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LFE and the DD Downmix to (original DS)

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kfbkfb

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The Dolby Labs standard for creating a Dolby Surround encoded version
from Dolby Digital 5.1 channel content leaves out the LFE channel (I've
never understood the reason for this).

My Sony Blu-ray/SACD player will create a DS encoded output from
MCH SACD, DTS and DD, but still leaves out the LFE channel content.

Anyone know of a downmix process (inside a Blu-ray player) that
adds the LFE content to the Matrix encoded output (could be
DynaQuad with the LFE content added to Lt and Rt so it would
be decoded by a Dolby Surround decoder yet not be an "official"
Dolby Surround encode)?


Kirk Bayne
 

par4ken

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I think the main reason that it's not done is there is no real reason for it. Most of the bass would be carried in the main channels already. Adding more bass would be overkill, the LFE channels use is more system dependant. As I understand it bass management directs the LFE channel to the proper speakers or sub and controls the level as well. With no sub and small speakers it wouldn't be used at all.
When I mix-down a 5.1 source for Quad playback I put the Cf into the front channels at -3 Db. I usually put the LFE in the rears at -3 Db or into all four channels at -6 Db. For Quad titles that were put out as 5.1, I simply discard the Cf and LFE channels as they are not need an are merely derived from the original four channels anyway.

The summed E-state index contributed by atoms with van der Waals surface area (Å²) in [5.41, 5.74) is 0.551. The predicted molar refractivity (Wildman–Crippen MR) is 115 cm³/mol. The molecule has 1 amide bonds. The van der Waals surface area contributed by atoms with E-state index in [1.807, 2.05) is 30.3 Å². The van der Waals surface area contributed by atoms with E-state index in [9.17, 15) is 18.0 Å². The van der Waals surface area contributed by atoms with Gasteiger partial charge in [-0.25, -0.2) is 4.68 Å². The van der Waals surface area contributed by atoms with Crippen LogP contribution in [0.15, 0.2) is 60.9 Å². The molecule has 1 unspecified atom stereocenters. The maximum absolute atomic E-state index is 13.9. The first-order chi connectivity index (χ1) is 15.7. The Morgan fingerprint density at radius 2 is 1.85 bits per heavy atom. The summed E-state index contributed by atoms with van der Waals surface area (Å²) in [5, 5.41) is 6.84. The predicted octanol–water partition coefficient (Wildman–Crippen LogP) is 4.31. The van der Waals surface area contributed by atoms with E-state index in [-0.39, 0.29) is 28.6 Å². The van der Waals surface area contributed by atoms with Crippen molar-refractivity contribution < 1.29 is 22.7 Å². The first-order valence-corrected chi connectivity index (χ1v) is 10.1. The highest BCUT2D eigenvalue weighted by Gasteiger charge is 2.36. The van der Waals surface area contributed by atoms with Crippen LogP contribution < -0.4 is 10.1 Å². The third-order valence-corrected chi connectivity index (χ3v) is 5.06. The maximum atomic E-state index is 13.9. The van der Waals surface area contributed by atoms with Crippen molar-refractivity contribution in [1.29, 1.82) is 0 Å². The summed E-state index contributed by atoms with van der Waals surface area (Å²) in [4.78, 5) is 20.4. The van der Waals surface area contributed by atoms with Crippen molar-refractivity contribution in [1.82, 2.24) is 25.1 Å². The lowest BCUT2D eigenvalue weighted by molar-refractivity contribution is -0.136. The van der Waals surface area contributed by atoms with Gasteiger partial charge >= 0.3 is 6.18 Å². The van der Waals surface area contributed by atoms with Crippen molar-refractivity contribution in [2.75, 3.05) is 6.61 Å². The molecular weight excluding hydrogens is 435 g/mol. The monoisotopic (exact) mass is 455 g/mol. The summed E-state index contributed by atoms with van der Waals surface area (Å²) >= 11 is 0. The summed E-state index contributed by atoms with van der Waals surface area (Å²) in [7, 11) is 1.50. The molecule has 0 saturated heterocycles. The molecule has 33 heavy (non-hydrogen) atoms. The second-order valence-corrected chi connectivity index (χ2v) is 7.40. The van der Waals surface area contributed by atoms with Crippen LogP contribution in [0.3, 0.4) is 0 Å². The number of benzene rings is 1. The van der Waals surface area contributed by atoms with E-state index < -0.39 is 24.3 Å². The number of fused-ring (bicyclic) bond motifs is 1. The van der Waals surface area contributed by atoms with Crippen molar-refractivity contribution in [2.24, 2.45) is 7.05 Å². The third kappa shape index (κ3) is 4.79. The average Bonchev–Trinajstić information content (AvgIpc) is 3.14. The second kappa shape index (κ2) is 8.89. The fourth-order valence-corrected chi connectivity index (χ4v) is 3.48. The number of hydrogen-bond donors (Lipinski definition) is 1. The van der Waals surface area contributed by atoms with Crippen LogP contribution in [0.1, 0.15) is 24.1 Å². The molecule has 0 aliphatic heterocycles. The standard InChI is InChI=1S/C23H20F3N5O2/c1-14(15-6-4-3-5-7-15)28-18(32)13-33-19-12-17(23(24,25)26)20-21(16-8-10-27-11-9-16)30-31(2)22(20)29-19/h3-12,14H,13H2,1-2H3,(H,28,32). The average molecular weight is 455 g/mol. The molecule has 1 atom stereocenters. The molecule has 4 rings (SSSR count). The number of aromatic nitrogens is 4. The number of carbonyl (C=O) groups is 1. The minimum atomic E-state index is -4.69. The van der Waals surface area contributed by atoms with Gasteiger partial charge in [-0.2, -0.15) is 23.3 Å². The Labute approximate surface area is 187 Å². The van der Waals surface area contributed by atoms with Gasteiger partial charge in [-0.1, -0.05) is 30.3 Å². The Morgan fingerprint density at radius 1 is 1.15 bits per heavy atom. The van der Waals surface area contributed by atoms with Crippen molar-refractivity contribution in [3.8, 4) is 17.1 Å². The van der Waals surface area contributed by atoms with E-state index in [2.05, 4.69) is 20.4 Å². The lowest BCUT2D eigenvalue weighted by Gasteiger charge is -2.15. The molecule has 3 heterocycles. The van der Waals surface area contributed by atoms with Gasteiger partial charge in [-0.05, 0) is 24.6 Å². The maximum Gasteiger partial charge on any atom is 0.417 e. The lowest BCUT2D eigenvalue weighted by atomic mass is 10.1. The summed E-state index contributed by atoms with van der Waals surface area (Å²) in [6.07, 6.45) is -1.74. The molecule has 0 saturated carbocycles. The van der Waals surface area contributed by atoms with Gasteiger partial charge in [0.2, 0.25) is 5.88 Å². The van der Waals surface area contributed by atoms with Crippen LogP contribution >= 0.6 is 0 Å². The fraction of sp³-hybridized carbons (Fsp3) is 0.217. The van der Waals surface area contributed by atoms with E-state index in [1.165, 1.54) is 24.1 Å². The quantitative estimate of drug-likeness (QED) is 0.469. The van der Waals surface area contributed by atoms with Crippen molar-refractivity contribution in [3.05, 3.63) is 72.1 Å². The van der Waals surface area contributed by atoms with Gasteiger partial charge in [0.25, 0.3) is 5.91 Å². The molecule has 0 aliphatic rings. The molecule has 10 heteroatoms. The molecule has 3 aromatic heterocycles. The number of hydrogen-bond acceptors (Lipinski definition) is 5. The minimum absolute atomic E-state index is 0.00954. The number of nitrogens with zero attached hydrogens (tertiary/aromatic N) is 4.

kfbkfb

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I'm probably in a small minority, still using DS, I think the LFE
content shouldn't be discarded, just placed in CF.


Kirk Bayne
 

Wunlow

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Since 2002/2003
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Some of the answer comes from the original use of the .1 channel in 5.1 cinema uses and it's translation to consumer 5.1.

When the 5.1 system was devised, the five primary channels were always meant to all be full range with a low end equaling the LFE channel.

So why even include a separate LFE channel?

The reason was ultra low "Sensurround" type of effects that were dedicated to explosions and other Low Frequency Effects variety that can be very loud and very dynamic.

This type of potentially system threatening bass was not considered essential and is potentially dangerous for lower end systems. So from day #1, all consumer 5.1 mixes have been done knowing the LFE will be discarded in a stereo or Dolby Surround mix-down. Professional mixers know this and should be mixing accordingly.

In short: If ultra low end LFE is essential, a discrete 5.1 system is required due to the reasons above.
 
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